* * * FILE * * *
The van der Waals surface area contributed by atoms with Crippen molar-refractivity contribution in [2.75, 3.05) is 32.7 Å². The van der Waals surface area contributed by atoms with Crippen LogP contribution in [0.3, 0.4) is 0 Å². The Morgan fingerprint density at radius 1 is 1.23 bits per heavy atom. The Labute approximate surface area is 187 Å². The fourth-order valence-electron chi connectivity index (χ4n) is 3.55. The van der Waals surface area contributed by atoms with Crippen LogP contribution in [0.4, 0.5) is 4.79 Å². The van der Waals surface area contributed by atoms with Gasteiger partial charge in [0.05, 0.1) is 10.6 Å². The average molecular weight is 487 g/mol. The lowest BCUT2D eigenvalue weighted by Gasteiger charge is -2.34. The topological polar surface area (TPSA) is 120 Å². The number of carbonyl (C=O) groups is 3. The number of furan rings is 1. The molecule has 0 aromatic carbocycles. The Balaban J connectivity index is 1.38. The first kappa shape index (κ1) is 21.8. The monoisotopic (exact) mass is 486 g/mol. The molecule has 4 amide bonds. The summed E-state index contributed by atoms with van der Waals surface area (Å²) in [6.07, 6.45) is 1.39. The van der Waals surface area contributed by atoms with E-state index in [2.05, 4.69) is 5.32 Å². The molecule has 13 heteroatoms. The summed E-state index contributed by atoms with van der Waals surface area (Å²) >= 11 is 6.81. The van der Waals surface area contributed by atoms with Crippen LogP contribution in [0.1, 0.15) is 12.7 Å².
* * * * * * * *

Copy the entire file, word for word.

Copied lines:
The van der Waals surface area contributed by atoms with Crippen molar-refractivity contribution in [2.75, 3.05) is 32.7 Å². The van der Waals surface area contributed by atoms with Crippen LogP contribution in [0.3, 0.4) is 0 Å². The Morgan fingerprint density at radius 1 is 1.23 bits per heavy atom. The Labute approximate surface area is 187 Å². The fourth-order valence-electron chi connectivity index (χ4n) is 3.55. The van der Waals surface area contributed by atoms with Crippen LogP contribution in [0.4, 0.5) is 4.79 Å². The van der Waals surface area contributed by atoms with Gasteiger partial charge in [0.05, 0.1) is 10.6 Å². The average molecular weight is 487 g/mol. The lowest BCUT2D eigenvalue weighted by Gasteiger charge is -2.34. The topological polar surface area (TPSA) is 120 Å². The number of carbonyl (C=O) groups is 3. The number of furan rings is 1. The molecule has 0 aromatic carbocycles. The Balaban J connectivity index is 1.38. The first kappa shape index (κ1) is 21.8. The monoisotopic (exact) mass is 486 g/mol. The molecule has 4 amide bonds. The summed E-state index contributed by atoms with van der Waals surface area (Å²) in [6.07, 6.45) is 1.39. The van der Waals surface area contributed by atoms with E-state index in [2.05, 4.69) is 5.32 Å². The molecule has 13 heteroatoms. The summed E-state index contributed by atoms with van der Waals surface area (Å²) >= 11 is 6.81. The van der Waals surface area contributed by atoms with Crippen LogP contribution in [0.1, 0.15) is 12.7 Å².